Regular frequency patterns in the young δ Scuti star HD 261711 observed by the CoRoT and MOST satellites⋆,⋆⋆,⋆⋆⋆
Instituut voor Sterrenkunde, K. U. Leuven, Celestijnenlaan
2 University of Vienna, Institute of Astronomy, Türkenschanzstrasse 17, 1180 Vienna, Austria
3 Argelander-Institut für Astronomie der Universität Bonn, Auf dem Hügel 71, 53121 Bonn, Germany
4 Department of Astronomy and Physics, St. Mary’s University, Halifax, NS B3H 3C3, Canada
5 Institute of Astronomy, Russian Academy of Sciences, Pyatnitskaya 48, 119017 Moscow, Russia
6 LESIA, Observatoire de Paris-Meudon, 5 place Jules Janssen, 92195 Meudon, France
7 The University of Texas at Austin, McDonald Observatory, 82 Mt. Locke Rd., McDonald Observatory, Texas 79734, USA
8 Department of Physics and Astronomy, University of British Columbia, 6224 Agricultural Road, Vancouver, BC V6T 1Z1, Canada
9 Herzberg Institute of Astrophysics, National Research Council of Canada, 5071 West Saanich Road, Victoria, BC V9E 2E7, Canada
10 Départment de Physique, Université de Montréal, CP 6128, Succ. Centre-Ville, Montréal, QC H3C 3J7, Canada
11 NASA-Ames Research Park, MS-244-30, Moffett Field, CA 94035, USA
12 Department of Astronomy & Astrophysics, University of Toronto, 50 St. George Street, Toronto, ON M5S 3H4, Canada
13 Harvard-Smithsonian Center for Astrophysics, 60 Garden Street, Cambridge, MA 02138, USA
Received: 17 December 2012
Accepted: 19 February 2013
Context. The internal structure of pre-main-sequence (PMS) stars is poorly constrained at present. This could change significantly through high-quality asteroseismological observations of a sample of such stars.
Aims. We concentrate on an asteroseismological study of HD 261711, a rather hot δ Scuti-type pulsating member of the young open cluster NGC 2264 located at the blue border of the instability region. HD 261711 was discovered to be a PMS δ Scuti star using the time series photometry obtained by the MOST satellite in 2006.
Methods. High-precision, time-series photometry of HD 261711 was obtained by the MOST and CoRoT satellites in four separate new observing runs that are put into context with the star’s fundamental atmospheric parameters obtained from spectroscopy. Frequency Analysis was performed using Period04. The spectral analysis was performed using equivalent widths and spectral synthesis.
Results. With the new MOST data set from 2011/12 and the two CoRoT light curves from 2008 and 2011/12, the δ Scuti variability was confirmed and regular groups of frequencies were discovered. The two pulsation frequencies identified in the data from the first MOST observing run in 2006 are confirmed and 23 new δ Scuti-type frequencies were discovered using the CoRoT data. Weighted average frequencies for each group were determined and are related to l = 0 and l = 1 p-modes. Evidence for amplitude modulation of the frequencies in two groups is seen. The effective temperature (Teff) was derived to be 8600 ± 200 K, log g is 4.1 ± 0.2, and the projected rotational velocity (υsini) is 53 ± 1 km s-1. Using our Teff value and the radius of 1.8 ± 0.5 R⊙ derived from spectral energy distribution (SED) fitting, we get a luminosity log L/L⊙ of 1.20 ± 0.14 which agrees well to the seismologically determined values of 1.65 R⊙ and, hence, a log L/L⊙ of 1.13. The radial velocity of 14 ± 2 km s-1 we derived for HD 261711, confirms the star’s membership to NGC 2264.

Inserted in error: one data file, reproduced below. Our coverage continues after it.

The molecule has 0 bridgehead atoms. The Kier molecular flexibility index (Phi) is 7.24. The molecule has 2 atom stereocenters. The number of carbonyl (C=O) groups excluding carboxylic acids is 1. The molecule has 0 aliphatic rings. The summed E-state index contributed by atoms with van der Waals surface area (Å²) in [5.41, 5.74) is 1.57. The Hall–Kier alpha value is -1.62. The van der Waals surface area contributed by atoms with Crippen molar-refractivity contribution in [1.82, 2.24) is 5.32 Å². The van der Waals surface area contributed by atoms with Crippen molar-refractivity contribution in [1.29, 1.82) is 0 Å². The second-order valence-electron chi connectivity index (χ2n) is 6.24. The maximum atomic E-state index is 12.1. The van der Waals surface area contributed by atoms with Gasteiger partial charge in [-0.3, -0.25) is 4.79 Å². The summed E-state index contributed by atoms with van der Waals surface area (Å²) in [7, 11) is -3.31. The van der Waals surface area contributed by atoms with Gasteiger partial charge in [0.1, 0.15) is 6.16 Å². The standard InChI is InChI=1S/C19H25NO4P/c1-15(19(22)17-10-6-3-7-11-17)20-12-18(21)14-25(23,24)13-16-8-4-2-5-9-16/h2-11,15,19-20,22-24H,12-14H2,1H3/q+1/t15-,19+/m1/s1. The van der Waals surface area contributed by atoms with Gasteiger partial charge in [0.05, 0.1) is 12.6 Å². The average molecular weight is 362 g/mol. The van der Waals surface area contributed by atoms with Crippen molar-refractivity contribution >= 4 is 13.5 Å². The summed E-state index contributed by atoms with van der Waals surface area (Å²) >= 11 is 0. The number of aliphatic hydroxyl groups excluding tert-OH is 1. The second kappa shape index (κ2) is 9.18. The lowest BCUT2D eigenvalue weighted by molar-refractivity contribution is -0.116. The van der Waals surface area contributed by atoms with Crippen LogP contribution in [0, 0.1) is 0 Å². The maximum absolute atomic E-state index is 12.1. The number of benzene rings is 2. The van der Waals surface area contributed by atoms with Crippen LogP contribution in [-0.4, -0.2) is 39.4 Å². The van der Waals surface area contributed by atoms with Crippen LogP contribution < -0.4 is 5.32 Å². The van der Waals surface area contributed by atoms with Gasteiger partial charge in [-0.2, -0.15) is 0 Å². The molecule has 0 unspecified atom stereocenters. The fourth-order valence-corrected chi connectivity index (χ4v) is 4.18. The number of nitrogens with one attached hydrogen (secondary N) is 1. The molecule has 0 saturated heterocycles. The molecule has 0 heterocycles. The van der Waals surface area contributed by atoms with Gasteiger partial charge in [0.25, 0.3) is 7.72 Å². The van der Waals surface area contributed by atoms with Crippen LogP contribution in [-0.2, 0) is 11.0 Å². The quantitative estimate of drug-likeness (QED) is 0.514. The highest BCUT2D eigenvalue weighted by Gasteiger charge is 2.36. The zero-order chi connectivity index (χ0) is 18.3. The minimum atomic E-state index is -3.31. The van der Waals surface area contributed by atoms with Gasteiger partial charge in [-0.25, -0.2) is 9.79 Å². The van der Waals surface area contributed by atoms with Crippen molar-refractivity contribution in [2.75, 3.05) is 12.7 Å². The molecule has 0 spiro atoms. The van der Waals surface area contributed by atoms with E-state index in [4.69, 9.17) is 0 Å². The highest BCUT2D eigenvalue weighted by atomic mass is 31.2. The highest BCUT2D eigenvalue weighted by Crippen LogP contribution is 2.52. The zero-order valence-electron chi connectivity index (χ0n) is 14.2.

Conclusions. Our asteroseismic models suggest that HD 261711 is a δ Scuti-type star close to the zero-age main sequence (ZAMS) with a mass of 1.8 to 1.9 M⊙. With an age of about 10 million years derived from asteroseismology, the star is either a young ZAMS star or a late PMS star just before the onset of hydrogen-core burning. The observed splittings about the l = 0 and 1 parent modes may be an artifact of the Fourier derived spectrum of frequencies with varying amplitudes.
Key words: stars: variables: delta Scuti / stars: oscillations / stars: individual: HD 261711 / techniques: photometric / techniques: spectroscopic
The CoRoT space mission was developed and is operated by the French space agency CNES, with participation of ESA’s RSSD and Science Programmes, Austria, Belgium, Brazil, Germany, and Spain.
Based on data from the MOST satellite, a Canadian Space Agency mission, jointly operated by Microsatellite Systems Canada Inc. (MSCI), formerly part of Dynacon, Inc., the University of Toronto Institute for Aerospace Studies and the University of British Columbia with the assistance of the University of Vienna.
Reduced spectra are only available at the CDS via anonymous ftp to cdsarc.u-strasbg.fr (22.214.171.124) or via http://cdsarc.u-strasbg.fr/viz-bin/qcat?J/A+A/552/A68
© ESO, 2013